Mortgage bond

economic-dictionary

A mortgage bond is one that is backed by mortgage loans from the entity that issues them and that pays the buyers interest on the installments paid by the borrowers.

Therefore, these types of titles are linked to mortgages. In turn, these guarantee the payment of interest and amortization of capital. Also, they are usually backed by real estate. Like other financial assets, for example the mortgage certificate, they also have a secondary market for their purchase and sale. In this way, the holder is not obliged to keep it until maturity.

How a mortgage bond works

The bank, on many occasions, usually sells mortgages in the markets. In this way, you get liquidity. Normally the buyer is usually an investment fund, other banks and even some state agency. What they do is pack several of them into a single bond and issue it. The investor receives interest and the return of the capital at maturity.

If the mortgaged pay regularly, this title is a guarantee of security and source of income. Now, if there is a case of default, these bondholders have the right to claim on the defaulter's home. This does not happen with corporate bonds whose guarantee is the company that issues them. Therefore, the guarantee of the former is greater.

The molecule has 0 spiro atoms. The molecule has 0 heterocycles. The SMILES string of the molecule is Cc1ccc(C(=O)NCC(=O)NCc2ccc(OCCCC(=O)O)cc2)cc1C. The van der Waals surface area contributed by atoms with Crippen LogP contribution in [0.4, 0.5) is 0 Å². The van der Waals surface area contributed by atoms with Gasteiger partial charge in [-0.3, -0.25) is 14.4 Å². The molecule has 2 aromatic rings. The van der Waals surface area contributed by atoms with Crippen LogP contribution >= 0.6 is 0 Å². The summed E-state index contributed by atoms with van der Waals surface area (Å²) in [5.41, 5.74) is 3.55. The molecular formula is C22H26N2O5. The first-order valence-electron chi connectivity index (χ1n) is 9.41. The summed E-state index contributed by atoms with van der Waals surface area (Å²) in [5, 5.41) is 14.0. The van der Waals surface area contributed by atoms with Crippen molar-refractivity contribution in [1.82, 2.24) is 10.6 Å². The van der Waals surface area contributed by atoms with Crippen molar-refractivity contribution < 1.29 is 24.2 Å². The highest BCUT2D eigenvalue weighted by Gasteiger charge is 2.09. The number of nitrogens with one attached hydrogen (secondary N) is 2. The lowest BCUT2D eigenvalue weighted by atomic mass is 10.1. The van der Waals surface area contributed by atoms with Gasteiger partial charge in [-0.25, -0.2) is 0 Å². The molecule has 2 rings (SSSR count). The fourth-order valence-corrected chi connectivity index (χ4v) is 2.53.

Differences with mortgage bonds

Although they may appear similar, the differences between them are important. The certificate is a fixed income security that is issued exclusively by credit institutions. Thus, for the bonds to be amortized, there must be an authorization from the group of banks that issued them, unlike the ID, with which the issuer can operate freely.

On the other hand, the cell is backed by the bank's entire mortgage loan portfolio. The bond, however, is guaranteed by a specific series of them. These will appear on the issuance document and must be reported to the buyer. Thus, the guarantee is limited only to those loans, unlike the certificate where it is global.

A bad example, subprime mortgages

We could not finish without mentioning one of the worst examples of this type of degree, those that appeared with mortgages "Subprime" and the 2008 crisis. In summary, American banks could grant a series of mortgages to people with limited resources. The calls Ninja (people without income, without work and without assets) hired them and later, in many cases the fees were not paid.

What they did was create a series of mortgage packages or bonds. The problem is that to sell them, too many times they disguised themselves with good credits. This caused the rating agencies to give them a good grade and investors bought. This bubble was generated in the years prior to 2008, coinciding in many countries with price inflation in the real estate sector.

But there is a saying that can be applied here and that is that the rotten apple ends up spoiling the rest of the basket. In this way, when they wanted to collect the guarantee, once the crisis broke out, it was made up of homes with values ​​much lower than the loan. This situation, along with other factors, caused the crisis. A bad example of a mortgage bond.

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